Female players’ actions dovetailed with a blossoming of the feminist movement known as #NiUnaMenos, or “Not One Less.” Founded as a collective in Argentina that spread throughout Latin America, #NiUnaMenos organized general strikes and demonstrations to protest gender violence. #NiUnaMenos defined gender equity in broad terms, calling for reproductive rights, transgender rights and racial and class justice. The legalization of abortion in 2021 — nothing short of miraculous in a Catholic country shaped by a military regime that promoted a conservative gender ideology — was largely the result of this activism.
Fans also began to respond faster and more forcefully to incidents of gender discrimination. In the late 2010s, Argentine feminists formed gender commissions within football clubs, rewrote clubs’ antiquated bylaws, questioned discriminatory chants, and created safer spaces in the stands and clubhouses for women and L.G.B.T.Q.-identifying fans.
As waves of purple scarves, the emblem of #NiUnaMenos, flooded the streets of Argentine cities, Lionel Messi continued to thrive at F.C. Barcelona. He married a childhood friend and became a doting father of three. Diverging once again from the boyish and untamed “pibe,” Messi seems to genuinely delight in caring for his children. And he continued to astound defenders and electrify audiences. He won the Ballon d’Or, the award for the world’s best player, a record seven times; he played on a team that won the Champions’ League; he became the highest all-time scorer in Argentine history; and finally, he led Argentina to victory over Brazil in the 2021 Copa América.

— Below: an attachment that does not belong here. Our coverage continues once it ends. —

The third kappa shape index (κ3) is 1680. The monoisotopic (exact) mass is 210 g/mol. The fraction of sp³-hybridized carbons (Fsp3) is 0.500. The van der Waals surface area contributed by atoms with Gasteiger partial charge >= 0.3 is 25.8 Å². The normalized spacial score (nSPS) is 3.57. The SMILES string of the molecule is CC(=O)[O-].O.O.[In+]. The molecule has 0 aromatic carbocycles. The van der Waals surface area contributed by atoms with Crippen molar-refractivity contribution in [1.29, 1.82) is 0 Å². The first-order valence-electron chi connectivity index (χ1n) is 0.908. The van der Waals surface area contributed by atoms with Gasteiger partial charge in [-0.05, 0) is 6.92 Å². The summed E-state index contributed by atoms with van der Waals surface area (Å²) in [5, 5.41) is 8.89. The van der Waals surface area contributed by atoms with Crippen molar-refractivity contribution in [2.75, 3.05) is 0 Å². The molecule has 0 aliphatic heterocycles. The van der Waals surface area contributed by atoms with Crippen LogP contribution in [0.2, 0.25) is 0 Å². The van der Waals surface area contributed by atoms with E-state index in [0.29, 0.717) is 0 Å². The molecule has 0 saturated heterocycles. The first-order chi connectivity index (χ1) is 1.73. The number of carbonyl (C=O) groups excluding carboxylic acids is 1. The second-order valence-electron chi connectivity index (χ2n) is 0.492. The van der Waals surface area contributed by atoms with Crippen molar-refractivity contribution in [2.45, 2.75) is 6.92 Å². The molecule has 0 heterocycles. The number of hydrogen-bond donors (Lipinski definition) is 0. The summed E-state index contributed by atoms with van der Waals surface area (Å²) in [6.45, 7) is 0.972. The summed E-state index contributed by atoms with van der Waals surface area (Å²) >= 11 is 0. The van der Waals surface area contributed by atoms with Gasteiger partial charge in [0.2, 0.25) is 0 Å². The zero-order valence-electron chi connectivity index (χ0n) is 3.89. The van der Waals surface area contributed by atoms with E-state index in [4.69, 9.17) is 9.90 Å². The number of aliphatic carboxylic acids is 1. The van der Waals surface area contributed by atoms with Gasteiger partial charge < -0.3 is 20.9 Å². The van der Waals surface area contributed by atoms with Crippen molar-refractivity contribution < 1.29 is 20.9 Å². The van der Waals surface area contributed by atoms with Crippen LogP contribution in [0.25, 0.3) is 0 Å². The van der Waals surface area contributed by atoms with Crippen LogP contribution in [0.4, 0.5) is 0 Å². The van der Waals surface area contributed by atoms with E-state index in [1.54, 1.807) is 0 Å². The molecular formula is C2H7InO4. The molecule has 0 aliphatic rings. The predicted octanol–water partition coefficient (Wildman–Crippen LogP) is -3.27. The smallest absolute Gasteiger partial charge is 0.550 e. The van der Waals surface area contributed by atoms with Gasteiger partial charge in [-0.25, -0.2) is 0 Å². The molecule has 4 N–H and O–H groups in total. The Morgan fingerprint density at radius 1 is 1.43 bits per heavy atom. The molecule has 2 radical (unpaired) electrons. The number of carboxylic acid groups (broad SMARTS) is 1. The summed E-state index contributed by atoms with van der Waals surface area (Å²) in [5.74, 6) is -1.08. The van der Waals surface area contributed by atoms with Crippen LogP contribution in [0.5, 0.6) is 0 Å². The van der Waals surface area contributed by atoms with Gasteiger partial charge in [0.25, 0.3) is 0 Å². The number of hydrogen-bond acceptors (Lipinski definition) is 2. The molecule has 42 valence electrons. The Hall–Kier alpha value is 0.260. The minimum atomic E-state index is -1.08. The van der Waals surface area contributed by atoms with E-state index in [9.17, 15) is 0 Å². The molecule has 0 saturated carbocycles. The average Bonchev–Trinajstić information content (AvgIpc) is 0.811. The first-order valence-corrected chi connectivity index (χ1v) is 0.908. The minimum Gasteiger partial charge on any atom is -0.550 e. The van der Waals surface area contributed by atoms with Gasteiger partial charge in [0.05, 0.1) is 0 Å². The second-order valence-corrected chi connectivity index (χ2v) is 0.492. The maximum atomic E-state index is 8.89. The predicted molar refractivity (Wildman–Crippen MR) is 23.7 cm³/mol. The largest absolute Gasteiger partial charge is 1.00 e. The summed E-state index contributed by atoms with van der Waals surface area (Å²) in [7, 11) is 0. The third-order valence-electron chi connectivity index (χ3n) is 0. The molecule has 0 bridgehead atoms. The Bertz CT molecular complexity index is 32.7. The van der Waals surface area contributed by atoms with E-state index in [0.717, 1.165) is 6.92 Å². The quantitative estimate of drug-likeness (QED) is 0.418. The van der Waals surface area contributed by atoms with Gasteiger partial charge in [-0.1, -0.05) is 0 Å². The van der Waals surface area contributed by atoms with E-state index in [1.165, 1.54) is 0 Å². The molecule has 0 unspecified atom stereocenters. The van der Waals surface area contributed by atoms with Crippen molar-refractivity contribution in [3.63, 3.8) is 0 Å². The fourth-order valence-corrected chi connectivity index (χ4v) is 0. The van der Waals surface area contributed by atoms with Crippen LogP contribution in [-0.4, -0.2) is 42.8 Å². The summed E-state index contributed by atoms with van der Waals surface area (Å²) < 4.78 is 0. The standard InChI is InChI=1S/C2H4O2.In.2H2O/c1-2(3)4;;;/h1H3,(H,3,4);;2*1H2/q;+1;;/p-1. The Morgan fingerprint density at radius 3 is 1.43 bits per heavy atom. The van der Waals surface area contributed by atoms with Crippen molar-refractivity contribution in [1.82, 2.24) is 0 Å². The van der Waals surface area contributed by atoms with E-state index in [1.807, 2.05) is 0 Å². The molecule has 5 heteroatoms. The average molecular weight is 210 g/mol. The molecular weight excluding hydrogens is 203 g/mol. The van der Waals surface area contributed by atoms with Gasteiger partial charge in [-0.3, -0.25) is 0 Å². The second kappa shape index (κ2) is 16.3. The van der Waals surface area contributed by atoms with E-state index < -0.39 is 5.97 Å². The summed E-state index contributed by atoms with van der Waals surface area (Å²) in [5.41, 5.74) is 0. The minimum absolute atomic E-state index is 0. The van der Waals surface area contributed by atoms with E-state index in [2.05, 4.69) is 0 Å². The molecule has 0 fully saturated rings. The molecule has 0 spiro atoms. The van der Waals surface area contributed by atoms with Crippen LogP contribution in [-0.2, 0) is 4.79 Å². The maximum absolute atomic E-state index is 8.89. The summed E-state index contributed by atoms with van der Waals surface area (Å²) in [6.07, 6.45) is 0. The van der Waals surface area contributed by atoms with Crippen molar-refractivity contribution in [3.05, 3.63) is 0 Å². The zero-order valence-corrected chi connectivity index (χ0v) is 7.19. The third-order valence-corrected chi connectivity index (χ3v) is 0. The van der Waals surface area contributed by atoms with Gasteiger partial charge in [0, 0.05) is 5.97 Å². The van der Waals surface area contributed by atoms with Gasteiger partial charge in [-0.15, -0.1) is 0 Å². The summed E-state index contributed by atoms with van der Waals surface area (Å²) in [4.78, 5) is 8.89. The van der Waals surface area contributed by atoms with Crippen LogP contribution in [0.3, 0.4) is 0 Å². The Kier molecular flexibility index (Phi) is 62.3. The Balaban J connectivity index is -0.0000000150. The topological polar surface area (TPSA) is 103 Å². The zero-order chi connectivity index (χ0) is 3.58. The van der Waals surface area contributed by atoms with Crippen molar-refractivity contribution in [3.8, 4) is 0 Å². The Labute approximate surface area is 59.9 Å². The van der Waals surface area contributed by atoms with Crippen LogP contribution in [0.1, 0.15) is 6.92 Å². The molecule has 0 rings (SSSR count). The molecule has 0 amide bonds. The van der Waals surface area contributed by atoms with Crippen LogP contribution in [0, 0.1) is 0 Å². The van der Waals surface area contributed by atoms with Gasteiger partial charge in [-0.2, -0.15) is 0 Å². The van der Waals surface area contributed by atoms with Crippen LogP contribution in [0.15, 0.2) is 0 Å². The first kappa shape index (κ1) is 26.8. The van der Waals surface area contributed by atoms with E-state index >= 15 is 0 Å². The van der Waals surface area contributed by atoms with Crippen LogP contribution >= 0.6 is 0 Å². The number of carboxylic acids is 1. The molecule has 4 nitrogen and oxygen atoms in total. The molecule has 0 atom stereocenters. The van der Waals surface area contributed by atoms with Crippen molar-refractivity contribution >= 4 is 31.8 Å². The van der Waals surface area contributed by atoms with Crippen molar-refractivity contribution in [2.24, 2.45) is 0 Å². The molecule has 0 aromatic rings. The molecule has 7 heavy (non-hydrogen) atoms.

Through it all, Lionel Messi has defied the machismo in Argentine football in his own gentle way. Football stadiums are part of a sexist ecosystem where displays of misogyny and homophobia are commonplace; organized fans called “barras bravas” have created terrifying conditions during matches. Messi has rejected this violence, collaborating with his hometown, Rosario, in its campaign against violence in the stadiums. The campaign’s public service video features brutal images of fans attacking one another while Messi cries.
Argentina’s squad and its coach, Lionel Scaloni, are as important in redefining masculinity in football as Messi is. Although most members of the squad play for European clubs, they were raised in Argentine youth academies, which export hundreds of players a year to ply their trade in leagues from Indonesia to the United States. In 2018, boys in these academies came forward to report sexual abuse they suffered there. Their experiences helped to reverse the stigma associated with sexual violence.
It would be hyperbolic to claim a symbiotic relationship between Messi and feminists in his home country. And, of course, discriminatory behavior continues to plague football in Argentina. In the qualifiers for this World Cup, Argentina received fines and punishments related to racist gestures and homophobic chants among fans. But it’s undeniable that there has been a push from grass-roots activists to reconsider what values really matter in Argentina’s national pastime. They have punctured crusty models of heroism, laying the groundwork for an iconography that seems much more suited to Messi.
One jingle called “You Deserve This Cup” features fans shouting the line, “I don’t want anything if it’s not with Leo.” Whether or not Messi is able to lead his team to victory against the Netherlands and into the semifinals and beyond, he can finally enjoy the affection he has always sought from his homeland.
Brenda Elsey (@politicultura) is a professor of history at Hofstra University and the co-author, with with Joshua Nadel, most recently, of “Futbolera: A History of Women’s Sports in Latin America.”